Backtracking: If the anchor text isn't visible, why is it there at all?


I agree that if images are deemed as content then they should be in the html but if they are decoration only then they should be in the background.

However when you have rollovers for a navigation it is often easier to use css background images instead as the rollover effects are easier to manage and easier to change at later dates while also keeping the mark up a lot lighter.

It's cases like these that are suitable for image/text replacement techniques but you must use one such as I described above that works in any scenario of images/css on or off.

If you feel you must use images then you can actually do rollovers on an image by setting the image dimensions to zero and use padding for the width and height and then show a background image on the image itself. Anything is possible with css ;)(nearly)

In the end it all boils down to the job in hand and whatever is easiest and most efficient in the circumstance.

However you should not be penalised for doing something correctly otherwise we'd never be able to use overflow, height,width,display, clip, absolute position and so on as they will all hide elements when required.

mihomes

10+ Year Member



 
Msg#: 4450686 posted 11:21 pm on May 8, 2012 (gmt 0)

I read the original question too fast and missed the "image has text on the button" part. So I thought you were describing Mystery Meat Navigation and was all set to deliver some very emphatic opinions ;)

Backtracking: If the anchor text isn't visible, why is it there at all? Wouldn't the "alt" attribute of the image serve the same purpose? In fact it had better do so, since that's what your image-less users would see.


In the manner I currently use there is no image tag, therefore, you cannot use an alt attribute. Maybe I didn't explain it well, but the rollover button is created with css on an a tag as mentioned in my OP - there is no img tag used at all.

mihomes

10+ Year Member



 
Msg#: 4450686 posted 11:27 pm on May 8, 2012 (gmt 0)

Paul,

I am going to test out your method tonight... it looks good and would solve pretty much all my issues. The one thing I did notice :

Say my image buttons are 135px wide... I put those overtop of the text without using an indent. Now, a user turns off images for faster browsing... button is gone and the anchor text is visible, BUT only the text which fits into the 135px as the overflow hidden wouldn't show anything outside so even that kind of defeats the accessibility stuff with images turned off - I think...I'll have to code it out and try it, I might be thinking about the outcome wrong.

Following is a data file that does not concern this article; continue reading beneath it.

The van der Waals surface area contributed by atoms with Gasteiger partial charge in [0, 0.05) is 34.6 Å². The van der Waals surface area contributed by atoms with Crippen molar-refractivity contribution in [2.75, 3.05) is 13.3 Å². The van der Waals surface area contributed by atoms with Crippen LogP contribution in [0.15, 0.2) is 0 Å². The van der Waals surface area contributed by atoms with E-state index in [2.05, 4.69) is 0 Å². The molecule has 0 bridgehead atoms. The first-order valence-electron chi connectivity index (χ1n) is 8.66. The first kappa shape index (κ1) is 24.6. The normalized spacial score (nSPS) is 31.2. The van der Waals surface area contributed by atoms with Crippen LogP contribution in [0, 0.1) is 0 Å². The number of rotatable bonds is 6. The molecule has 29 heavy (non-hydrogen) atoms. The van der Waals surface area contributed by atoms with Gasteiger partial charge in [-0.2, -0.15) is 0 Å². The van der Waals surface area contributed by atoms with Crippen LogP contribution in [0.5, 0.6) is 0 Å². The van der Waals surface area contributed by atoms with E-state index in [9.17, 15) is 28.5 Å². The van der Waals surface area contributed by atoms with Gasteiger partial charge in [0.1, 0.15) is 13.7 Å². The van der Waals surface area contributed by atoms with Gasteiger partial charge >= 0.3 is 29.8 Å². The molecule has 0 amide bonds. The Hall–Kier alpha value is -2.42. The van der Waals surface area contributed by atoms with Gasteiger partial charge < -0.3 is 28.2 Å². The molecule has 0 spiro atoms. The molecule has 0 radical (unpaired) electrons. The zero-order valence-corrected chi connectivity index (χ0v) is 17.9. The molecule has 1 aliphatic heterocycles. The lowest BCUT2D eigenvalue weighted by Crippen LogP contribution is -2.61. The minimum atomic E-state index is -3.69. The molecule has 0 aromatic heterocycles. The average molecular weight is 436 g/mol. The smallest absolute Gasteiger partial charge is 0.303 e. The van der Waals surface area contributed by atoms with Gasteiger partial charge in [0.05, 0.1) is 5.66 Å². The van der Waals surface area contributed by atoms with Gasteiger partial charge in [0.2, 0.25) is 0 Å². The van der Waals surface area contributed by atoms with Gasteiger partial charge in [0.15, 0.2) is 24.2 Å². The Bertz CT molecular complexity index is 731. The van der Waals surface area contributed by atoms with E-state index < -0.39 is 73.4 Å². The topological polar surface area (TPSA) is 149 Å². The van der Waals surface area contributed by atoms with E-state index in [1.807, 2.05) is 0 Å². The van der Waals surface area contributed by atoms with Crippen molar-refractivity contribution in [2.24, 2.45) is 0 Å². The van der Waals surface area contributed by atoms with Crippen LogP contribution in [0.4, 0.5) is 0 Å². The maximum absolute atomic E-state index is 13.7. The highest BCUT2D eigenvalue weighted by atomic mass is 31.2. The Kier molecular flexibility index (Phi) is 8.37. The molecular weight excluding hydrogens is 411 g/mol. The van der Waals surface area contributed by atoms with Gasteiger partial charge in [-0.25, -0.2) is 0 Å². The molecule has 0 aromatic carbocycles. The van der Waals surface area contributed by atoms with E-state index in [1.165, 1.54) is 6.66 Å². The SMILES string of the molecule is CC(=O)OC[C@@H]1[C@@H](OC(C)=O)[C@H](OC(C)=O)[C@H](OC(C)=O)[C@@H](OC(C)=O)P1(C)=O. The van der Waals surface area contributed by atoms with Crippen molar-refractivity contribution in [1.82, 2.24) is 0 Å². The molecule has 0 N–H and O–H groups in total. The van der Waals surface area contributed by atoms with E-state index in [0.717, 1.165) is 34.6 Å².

Paul_o_b

10+ Year Member



 
Msg#: 4450686 posted 10:46 am on May 9, 2012 (gmt 0)

Hi,

Yes the text must fit in the space but this is rarely an issue as in the case of a menu you would be adding text to match the menu images and usually that would be one word.

Even if the word does get clipped slightly when images are off that makes no difference to screenreaders or SEO as they still get the full text.

The same applies if you used alt attributes for images as all versions of IE will cut the text off if it doesn't fit inside the image dimensions - so images fail on this point also.

Do a search for Gilder/Levin image replacement as that is similar to to the method I use (except I was using it long before they gave a name to it).

rainborick

WebmasterWorld Senior Member 10+ Year Member



 
Msg#: 4450686 posted 6:36 pm on May 9, 2012 (gmt 0)

The search engines use the alt attribute of the <img> tag when there is no explicit anchor text. It's not quite as strong a signal as plain text, but it works.

mihomes

10+ Year Member



 
Msg#: 4450686 posted 6:48 pm on May 9, 2012 (gmt 0)

Paul,

Tried it out last night and I like it. I did two slight modifications by adding in a hover state and adding some padding to the normal state (my button images had trans rounded corners) to prevent text from showing underneath.

Thanks for the heads up on this method!